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Archives for April 30, 2014

Guilford residents say school construction cost privacy, scenery






GUILFORD Nearly two weeks after residents of the community adjacent to the site of the new Guilford High School expressed their concerns about the ongoing construction, the Board of Selectmen spent more than an hour Tuesday discussing possible solutions to the issues.

On April 17, the selectmen met with Long Hill Farm residents who were “frustrated and upset” with what they called a loss of privacy, scenery and peace and quiet as a result of the construction associated with Guilford’s new $92 million high school, according to meeting minutes.

Tuesday’s meeting served to explore how the town could address concerns from the residents and representatives from the Guilford High School Building Committee ultimately decided to take the lead in meeting with the project’s landscape architect and Long Hill Farm residents to discuss solutions to restore a landscaping buffer between the school and development.

“We’re happy the selectmen came out to our community and felt what we felt and they responded,” said Roy Smith, president of the Long Hill Farm Association. “We couldn’t ask for more support.”

“We want to work with them and not against them,” Smith added.

Mary Beeman of the Guilford High School Building Committee said she would bring the concerns of the residents to the rest of the committee and the project’s landscape architect.

“They’re essential to the process,” Beeman said of the residents.

Smith said the community’s major concern is the disruption of the “wooded barrier between the school and the community” and added that they would like their privacy restored.

Long Hill Farm residents said at the April 17 meeting that they were concerned about a drop in real estate values as a result of the construction as well as the loss of landscaping between the community and the school.

Robert Berkowitz, Long Hill Farm Association’s liaison to the building committee, indicated that residents aren’t looking to completely black out the school from the view of residents, but nonetheless would like a buffer between the school and the development.

“We’re not looking for high-end landscaping,” Berkowitz said. “I don’t think residents will mind a partial view of the building.”

Toward the end of the meeting, First Selectman Joseph Mazza urged the building committee to keep the residents informed and asked members of the committee to look into and address their concerns.

Call Sean Carlin at 203-645-9661. Have questions, feedback or ideas about our news coverage? Connect directly with the editors of the New Haven Register at AskTheRegister.com.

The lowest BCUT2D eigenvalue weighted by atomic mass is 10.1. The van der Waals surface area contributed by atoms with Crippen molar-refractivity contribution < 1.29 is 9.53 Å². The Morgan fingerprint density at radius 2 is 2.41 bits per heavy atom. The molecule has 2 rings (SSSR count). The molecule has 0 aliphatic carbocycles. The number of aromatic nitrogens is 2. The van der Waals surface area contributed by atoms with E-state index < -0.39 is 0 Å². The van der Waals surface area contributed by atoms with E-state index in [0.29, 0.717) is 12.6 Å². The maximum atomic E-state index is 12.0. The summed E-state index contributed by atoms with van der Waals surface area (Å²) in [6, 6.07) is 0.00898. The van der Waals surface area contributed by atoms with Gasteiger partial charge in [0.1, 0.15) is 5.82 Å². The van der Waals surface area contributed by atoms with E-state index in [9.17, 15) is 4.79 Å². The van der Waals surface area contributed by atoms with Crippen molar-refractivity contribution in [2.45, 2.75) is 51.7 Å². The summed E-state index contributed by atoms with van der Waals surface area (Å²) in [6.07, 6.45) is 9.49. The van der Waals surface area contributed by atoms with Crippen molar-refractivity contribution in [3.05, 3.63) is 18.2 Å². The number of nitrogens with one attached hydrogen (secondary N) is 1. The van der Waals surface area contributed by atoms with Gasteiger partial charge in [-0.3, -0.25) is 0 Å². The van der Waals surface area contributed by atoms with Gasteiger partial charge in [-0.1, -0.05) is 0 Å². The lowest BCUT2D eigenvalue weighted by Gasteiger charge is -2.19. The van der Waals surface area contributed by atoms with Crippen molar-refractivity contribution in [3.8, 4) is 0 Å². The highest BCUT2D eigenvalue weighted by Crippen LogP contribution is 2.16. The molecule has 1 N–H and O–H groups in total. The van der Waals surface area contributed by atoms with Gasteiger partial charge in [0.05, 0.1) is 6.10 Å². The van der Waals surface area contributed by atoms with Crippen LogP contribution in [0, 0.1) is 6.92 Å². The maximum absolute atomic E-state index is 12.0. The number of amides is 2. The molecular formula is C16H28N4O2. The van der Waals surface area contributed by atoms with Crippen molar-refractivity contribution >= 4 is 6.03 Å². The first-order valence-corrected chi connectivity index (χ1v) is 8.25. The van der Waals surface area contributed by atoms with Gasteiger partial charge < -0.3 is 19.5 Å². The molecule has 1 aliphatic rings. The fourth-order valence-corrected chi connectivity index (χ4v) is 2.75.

Article source: http://www.nhregister.com/social-affairs/20140429/guilford-residents-say-school-construction-cost-privacy-scenery

AYLESBURY MASTERPLAN: £15 million plans for restaurant quarter and new …

The first £15million stage of the redevelopment of Aylesbury town centre will focus on new restaurants, homes and open spaces – but not new shops.

Phase One of the masterplan, which is made public today, will see the area opposite the Odeon Cinema become a Mecca for restaurants, bars and flats facing a ‘new town square’.

Artists’ impressions show a grand, cloisters-style building housing eateries on the ground floor and flats above.

This is the third time plans for Exchange Street have been put forward over more than a decade, with the credit crunch shelving many of the previous proposals.

Neil Blake, who as leader of Aylesbury Vale District Council is jointly responsible for spearheading the project said: “It is quite fortunate in many ways that we didn’t go ahead with the plans when they were put forward a few years ago.

“This was when we were going to bring in an anchor department store in the redevelopment of the town centre. I think we were very lucky with the way that the economy has gone. The vision then was retail, the vision now is for less retail.

“The market has changed and people’s ideas have changed and the market for shops is not as strong.”

He added: “The success of the new Wagmama and Nandos is generating interest.

“Success breeds success and if restaurateurs see what is already going on they will want to come here.”